• http://Wwtwebstreet.com Key

    I would agree that it is not necessary to have a 3G iPad. I have a 3G model but don’t pay for the 3G part. If I am ever away from wifi I can swap out my sim from my iPhone to the iPad or just tether like you mentioned. I don’t have to do this much though because I have wifi at school and home where I use it most.

  • http://cansurmeli.com C@N

    Hi.

    I don’t think a 3G option is really necessary for an iPad. Because we got Wi-Fi nearly everywhere. And when we don’t just switch back to your smartphone whether it’s an iPhone or something else. Or tether it.

    The only scenario I can possibly think of a 3G solution for an iPad is that if you are a traveller around the world but then again you would have to pay a lot of money for that which is not the option for a lot of users.

  • http://www.twitter.com/ConnorTurnbull Connor Turnbull

    I’m personally going to be picking up a 3G iPad 3 when they inevitably come out. I’m going to be working away from my desk a lot more next year, and for that reason i’m going to be buying a MacBook Pro too. However, when the day ahead does not require the power of a MacBook Pro (which i’d tether to a MiFi), a 3G iPad will come in very handy.

    Sure, there are other methods of getting 3G connectivity on your iPad (i.e. the aforementioned MiFi or phone tethering), but it all comes down to convince. Also, as a PAYG iPhone user, no carrier deems me worthy enough to legitimately tether my phone to my tablet, even though the option on my iPhone is there.

  • Jeff

    I just had this conversation with some one this morning. He’s considering buying an iPad, and I suggested he get just a Wifi, because if he’s traveling the mountains in Poland where Wifi might be hard to find; he’ll be in Prague the next day, and he can find Wifi there for sure.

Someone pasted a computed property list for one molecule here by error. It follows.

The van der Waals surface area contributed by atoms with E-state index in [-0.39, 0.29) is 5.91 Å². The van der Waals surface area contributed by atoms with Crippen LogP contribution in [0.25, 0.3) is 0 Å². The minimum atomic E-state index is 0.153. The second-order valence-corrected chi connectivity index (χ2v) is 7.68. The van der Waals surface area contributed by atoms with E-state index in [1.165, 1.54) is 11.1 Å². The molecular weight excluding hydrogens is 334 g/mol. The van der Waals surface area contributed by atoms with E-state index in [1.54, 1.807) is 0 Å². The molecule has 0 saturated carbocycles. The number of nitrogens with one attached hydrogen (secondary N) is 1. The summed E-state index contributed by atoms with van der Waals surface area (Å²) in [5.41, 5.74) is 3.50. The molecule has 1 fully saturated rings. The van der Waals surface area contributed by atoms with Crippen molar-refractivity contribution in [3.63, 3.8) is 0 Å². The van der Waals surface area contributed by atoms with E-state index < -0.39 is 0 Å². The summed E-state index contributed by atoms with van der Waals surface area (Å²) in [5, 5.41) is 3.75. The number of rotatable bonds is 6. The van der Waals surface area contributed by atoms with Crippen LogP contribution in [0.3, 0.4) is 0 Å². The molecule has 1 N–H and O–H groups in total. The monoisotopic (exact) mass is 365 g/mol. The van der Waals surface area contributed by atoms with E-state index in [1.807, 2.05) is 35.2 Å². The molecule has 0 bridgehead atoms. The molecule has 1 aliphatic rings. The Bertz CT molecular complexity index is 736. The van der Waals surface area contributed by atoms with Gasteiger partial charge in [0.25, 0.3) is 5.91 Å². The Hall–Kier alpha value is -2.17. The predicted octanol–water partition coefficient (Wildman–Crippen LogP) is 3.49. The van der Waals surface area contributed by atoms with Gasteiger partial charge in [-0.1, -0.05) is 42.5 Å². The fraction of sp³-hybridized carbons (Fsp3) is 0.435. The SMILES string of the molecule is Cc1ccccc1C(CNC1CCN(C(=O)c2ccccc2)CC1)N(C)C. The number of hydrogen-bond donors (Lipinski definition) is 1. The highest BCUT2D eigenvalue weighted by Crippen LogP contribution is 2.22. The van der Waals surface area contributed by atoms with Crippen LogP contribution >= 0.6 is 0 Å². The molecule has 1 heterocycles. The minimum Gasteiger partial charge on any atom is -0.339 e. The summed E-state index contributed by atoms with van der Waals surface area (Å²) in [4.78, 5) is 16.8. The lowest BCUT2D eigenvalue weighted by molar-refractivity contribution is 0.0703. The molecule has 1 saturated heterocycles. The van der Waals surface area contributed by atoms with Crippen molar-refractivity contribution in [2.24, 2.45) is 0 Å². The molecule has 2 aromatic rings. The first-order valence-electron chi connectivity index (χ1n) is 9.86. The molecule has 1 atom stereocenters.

• Mike J

    My only thought on this is that the 3G on the iPad is much more “travel friendly” than my locked iPhone. At home the iPhone tetheing works fine, but when in the UK last year it was really handy to have the ability to buy a ten pound O2 sim for the iPad and just plug it in… Gave me all the data I needed and more.

  • Scott

    I agree 100%! I have a wifi iPad 2 and a 4g phone I tether it to. I have to say that my close to 10 megabit 4g connection FAR outshines anything a 3G model brings to the table. Apple needs to get with the program and start offering 4g iPhones so I can give up my Android phone!

  • http://twitter.com/DarylGriffiths Daryl

    It never occurred to me that I could tether an iPad to my iPhone for data…

    As it happens my 3G iPad2 was free when I took the 24 month contract (business pays for that too) so it was a no-brainer for me!

    However, I have a friend who has the iPad1 and no data contract on his iPad but does have an iPhone so I will suggest this to him.

    How much do I use the 3G on my iPad? 97Mb sent / 217Mb received – in 4 months… (I do live in a pretty rural part of the UK with very patchy 3G, so those low numbers will be due to some extent to there being no 3G signal available even when out of WiFi).

    We have a WiFi network at work and a couple at home – we also have 3G extenders at both places too but I could cope without the 3G part if I was having to pay for the iPad myself.

  • David

    Everybody does NOT have an iPhone! Including me, which is one reason I spent the other $130 for 3G. I also wanted the GPS chip, which you can only get with the 3G model. Very handy when taking long trips. I use Motion-X GPS; great app! Thus, I buy the $15 or $25 3G plan only when I really need it, as Wi-FI is nearly ubiquitous for me the rest of the time. Very simple, cheap plans, and NO extra devices to carry around!

  • http://www.kieru.com Rob

    You’re saving $200 on the base cost of an iPad 2 but adding $240 – $360 a year to your phone plan via tethering surcharges. Doesn’t seem as great an option as you’d think…